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Harvard square is to be greatly improved and benefited if the plans presented to the Harvard Square Business Men's Association are carried out. These plans, formulated by a committee appointed by President Lowell at the request of the Mayor of Cambridge last year, were recently submitted to the association. The committee, composed of Professor Herbert L. Warren h.'02, Professor Eugene J. A. Duquesne, Assistant Professor John S. Humphrey '93, and Assistant Professor Henry V. Hubbard '97, has been working nearly a year in ascertaining the exact condition and needs of the Square.
Its recommendations may be summed up as follows:
1. To widen Massachusetts avenue between Central square and Harvard square, so that it should have minimum width of eighty feet from building line to building line.
2. To widen Massachusetts avenue from Quincy square to Harvard square by placing the sidewalk under arcades to be constructed under existing buildings on the southern side of the Avenue.
3. To establish new building lines on Harvard square thus increasing its size, and to broaden the approach from Harvard square to Brattle square.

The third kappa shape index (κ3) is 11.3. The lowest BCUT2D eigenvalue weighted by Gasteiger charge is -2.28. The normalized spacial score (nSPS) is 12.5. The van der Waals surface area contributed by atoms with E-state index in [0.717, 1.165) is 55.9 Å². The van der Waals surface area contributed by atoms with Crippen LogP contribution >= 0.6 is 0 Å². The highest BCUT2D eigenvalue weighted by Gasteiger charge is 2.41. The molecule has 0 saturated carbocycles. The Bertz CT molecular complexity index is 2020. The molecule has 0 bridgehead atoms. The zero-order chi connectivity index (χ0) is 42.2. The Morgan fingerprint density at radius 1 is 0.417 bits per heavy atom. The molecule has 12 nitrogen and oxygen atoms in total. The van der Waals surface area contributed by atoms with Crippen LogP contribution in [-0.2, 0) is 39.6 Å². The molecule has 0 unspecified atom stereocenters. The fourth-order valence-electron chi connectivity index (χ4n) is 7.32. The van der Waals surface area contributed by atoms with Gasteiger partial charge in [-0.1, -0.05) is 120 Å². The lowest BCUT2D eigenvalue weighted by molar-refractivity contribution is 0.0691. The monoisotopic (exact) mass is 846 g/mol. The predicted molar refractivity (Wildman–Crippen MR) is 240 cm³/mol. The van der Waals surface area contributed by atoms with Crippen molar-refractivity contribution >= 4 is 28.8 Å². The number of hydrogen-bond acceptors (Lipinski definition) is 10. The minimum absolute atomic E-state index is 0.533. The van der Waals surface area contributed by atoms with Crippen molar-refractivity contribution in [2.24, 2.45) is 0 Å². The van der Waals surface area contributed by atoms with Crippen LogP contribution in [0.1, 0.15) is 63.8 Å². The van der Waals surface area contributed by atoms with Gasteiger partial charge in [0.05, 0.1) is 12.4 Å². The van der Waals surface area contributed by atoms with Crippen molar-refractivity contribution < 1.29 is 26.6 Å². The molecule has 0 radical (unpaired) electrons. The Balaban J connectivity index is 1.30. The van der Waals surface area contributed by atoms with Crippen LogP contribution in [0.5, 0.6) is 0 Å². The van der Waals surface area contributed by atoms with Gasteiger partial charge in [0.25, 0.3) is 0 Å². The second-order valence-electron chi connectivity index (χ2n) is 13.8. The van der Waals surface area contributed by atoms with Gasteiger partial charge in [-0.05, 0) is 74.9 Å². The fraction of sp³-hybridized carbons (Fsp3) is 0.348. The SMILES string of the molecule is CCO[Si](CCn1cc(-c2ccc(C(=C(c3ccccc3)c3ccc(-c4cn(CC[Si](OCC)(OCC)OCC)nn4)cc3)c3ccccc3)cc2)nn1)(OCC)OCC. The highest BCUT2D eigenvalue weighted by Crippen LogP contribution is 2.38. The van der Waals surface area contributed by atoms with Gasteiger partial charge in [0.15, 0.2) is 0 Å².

4. To widen Boylston street by taking ten feet on the easterly side between Harvard square and the river.
5. To open DeWolfe street more directly from Quincy square, and widen it to the river.
6. To abolish River View avenue, and throw the land partly into the parking of Charles River Road and partly into more room for the new Freshman Dormitories.
7. To fix a limit of height (certainly not higher than any building existing on Harvard Square), in and about the Square.
8. To adopt a zoning system, devoting certain regions to residence purposes, and restricting appartment houses to certain clearly defined localities.
9. To take steps for the construction of a hotel on or near Harvard square. Also, to take steps toward an adequate Assembly and Convention Hall.
10. That an electric car line is needed from Harvard square through Boylston street to Allston, Brighton and Brookline.
To give effect to these recommendations action will be required by the city authorities. Cordial co-operation between the city authorities and private owners will be essential. To this end--and especially looking to an endeavor to secure a harmonious architectural treatment--the committee suggests that it is essential that a permanent expert commission with advisory powers should be appointed by the public authorities, to whom all projects for the improvement of the Square should be submitted
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